Natural products industry trade associations are taking action to fight age-restrictions bills that seek to prohibit access of certain nutritional supplements to those under the age of 18. Experts stress that the stakes for natural products retailers and the industry overall are high, as bills are proposed in several states, and the push to restrict access to supplements already has succeeded in New York state, despite opposition and efforts to oppose the bill from the natural products industry. As WholeFoods has reported, Governor Kathy Hochul signed A.5610/S.5823 into law in October. This law, which would likely take effect in April 2024, will ban the sale of weight loss and sports nutrition dietary supplements to New York consumers under the age of 18. In California, a similar law was vetoed by California Governor Gavin Newsom.

On November 15, the Natural Products Association (NPA) and the Council for Responsible Nutrition (CRN) testified in opposition of H2215/S1465, a proposal by the Massachusetts State Legislature that would prohibit the sale of over-the-counter diet pills and dietary supplements for weight loss or muscle building to those under 18. The proposal calls out creatine, green tea extract, raspberry ketone, garcinia cambogia, and green coffee bean extract, while leaving the language open to include other ingredients and formulations.

The proposal has the support of STRIPED, which said the legislation "would protect kids from dangerously underregulated over-the-counter diet pills and muscle-building supplements by restricting the sale to adults 18 years or older."

As Susan J. Hewlings, Ph.D., RD, and Douglas S. Kalman, Ph.D., RD, have explained to WholeFoods Magazine readers,  the Harvard-based organization STRIPED (Strategic Training Initiative for the Prevention of Eating Disorders) " claims that dietary supplements, especially those that they refer to as diet pills, cause eating disorders." Regarding age restricted legislation that has been proposed in several states including New Jersey, Rhode Island, California, Colorado, Missouri, Maryland, and Massachusetts, Drs. Hewlings and Kalman said, "While the details of the proposed legislation vary from state to state, the main objective of all of them is to limit access of teens to specific dietary supplements that they refer to as 'weight loss' or 'diet' supplements. These include protein, creatine, branched chain amino acids, and diet pills, which are not clearly defined. The research they reference to support their platform is full of scientific holes, which are discussed in a recent review published in Nutrients."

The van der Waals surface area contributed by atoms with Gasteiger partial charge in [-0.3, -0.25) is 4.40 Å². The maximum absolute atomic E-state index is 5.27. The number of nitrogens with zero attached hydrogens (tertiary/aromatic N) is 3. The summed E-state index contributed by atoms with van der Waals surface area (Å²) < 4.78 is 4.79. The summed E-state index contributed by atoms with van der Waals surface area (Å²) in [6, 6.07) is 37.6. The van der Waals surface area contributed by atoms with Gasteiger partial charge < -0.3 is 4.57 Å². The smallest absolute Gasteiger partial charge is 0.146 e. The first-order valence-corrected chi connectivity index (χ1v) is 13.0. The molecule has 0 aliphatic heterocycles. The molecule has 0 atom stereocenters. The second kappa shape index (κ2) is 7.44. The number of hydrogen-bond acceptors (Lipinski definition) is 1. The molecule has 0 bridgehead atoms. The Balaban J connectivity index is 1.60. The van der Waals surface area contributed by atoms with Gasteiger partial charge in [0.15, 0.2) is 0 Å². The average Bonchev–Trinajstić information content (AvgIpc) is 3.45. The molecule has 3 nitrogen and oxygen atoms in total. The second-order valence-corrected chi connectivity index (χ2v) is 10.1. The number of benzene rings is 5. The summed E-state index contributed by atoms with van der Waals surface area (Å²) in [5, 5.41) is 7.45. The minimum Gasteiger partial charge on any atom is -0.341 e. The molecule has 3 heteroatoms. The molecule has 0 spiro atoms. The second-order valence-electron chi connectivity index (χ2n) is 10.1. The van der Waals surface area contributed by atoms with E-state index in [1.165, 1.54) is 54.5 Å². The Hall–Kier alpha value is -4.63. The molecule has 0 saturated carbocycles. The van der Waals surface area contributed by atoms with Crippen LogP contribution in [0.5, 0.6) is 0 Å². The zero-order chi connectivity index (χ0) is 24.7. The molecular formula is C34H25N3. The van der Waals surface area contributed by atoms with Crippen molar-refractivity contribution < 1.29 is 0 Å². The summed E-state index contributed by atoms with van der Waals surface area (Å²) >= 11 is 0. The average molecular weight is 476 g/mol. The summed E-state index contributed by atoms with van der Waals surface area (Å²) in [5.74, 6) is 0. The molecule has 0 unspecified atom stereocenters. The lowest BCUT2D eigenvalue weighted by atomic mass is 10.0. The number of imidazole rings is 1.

Why are age restrictions bad for retailers, consumers, and the natural products industry at large?

Carlos Lopez, General Counsel for The Vitamin Shoppe, recently sat down with Michael O’Hara, Vice President Membership at NPA, to outline concerns with the recently enacted law in New York, with details on how it hurts consumers and will have substantial repercussions for the natural products industry.

Industry Associations Are Fighting Age Restriction Bills

Several experts provided written and/or in person testimonies at the hearing in Massachusetts on behalf of the natural products industry. Among them:

Kyle Turk, NPA’s Director of Government Affairs: “It’s disingenuous to claim there is a connection between eating disorders and the use of dietary supplements. The FDA’s surveillance tools have never found a connection between any supplement and eating disorders. If they did, they’d be required to use their enforcement authority to act. Sadly, in its current form, this legislation will prevent consumers from taking their health into their hands and restrict their ability to supplement their potentially nutrient-deficient diets, a fundamental lesson we learned during COVID-19.” Turk added that “supplements, which are easy to add to our daily diets, are often the first step many take toward greater nutritional awareness and healthy lifestyle choices.”